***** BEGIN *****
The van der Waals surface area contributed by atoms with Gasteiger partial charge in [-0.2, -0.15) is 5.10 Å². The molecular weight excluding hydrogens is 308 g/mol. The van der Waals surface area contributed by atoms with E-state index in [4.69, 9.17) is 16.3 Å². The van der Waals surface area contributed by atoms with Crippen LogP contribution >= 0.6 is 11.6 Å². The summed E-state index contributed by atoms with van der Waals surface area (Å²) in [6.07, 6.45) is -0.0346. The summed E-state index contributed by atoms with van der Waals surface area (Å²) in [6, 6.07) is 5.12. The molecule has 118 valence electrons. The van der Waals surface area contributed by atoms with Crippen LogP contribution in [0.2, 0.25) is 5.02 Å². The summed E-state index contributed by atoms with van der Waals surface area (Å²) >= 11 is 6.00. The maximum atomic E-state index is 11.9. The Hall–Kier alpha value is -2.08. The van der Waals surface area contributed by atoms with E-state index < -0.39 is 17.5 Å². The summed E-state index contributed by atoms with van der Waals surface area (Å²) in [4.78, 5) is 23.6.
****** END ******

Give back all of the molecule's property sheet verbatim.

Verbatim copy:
The van der Waals surface area contributed by atoms with Gasteiger partial charge in [-0.2, -0.15) is 5.10 Å². The molecular weight excluding hydrogens is 308 g/mol. The van der Waals surface area contributed by atoms with E-state index in [4.69, 9.17) is 16.3 Å². The van der Waals surface area contributed by atoms with Crippen LogP contribution >= 0.6 is 11.6 Å². The summed E-state index contributed by atoms with van der Waals surface area (Å²) in [6.07, 6.45) is -0.0346. The summed E-state index contributed by atoms with van der Waals surface area (Å²) in [6, 6.07) is 5.12. The molecule has 118 valence electrons. The van der Waals surface area contributed by atoms with Crippen LogP contribution in [0.2, 0.25) is 5.02 Å². The summed E-state index contributed by atoms with van der Waals surface area (Å²) >= 11 is 6.00. The maximum atomic E-state index is 11.9. The Hall–Kier alpha value is -2.08. The van der Waals surface area contributed by atoms with E-state index < -0.39 is 17.5 Å². The summed E-state index contributed by atoms with van der Waals surface area (Å²) in [4.78, 5) is 23.6.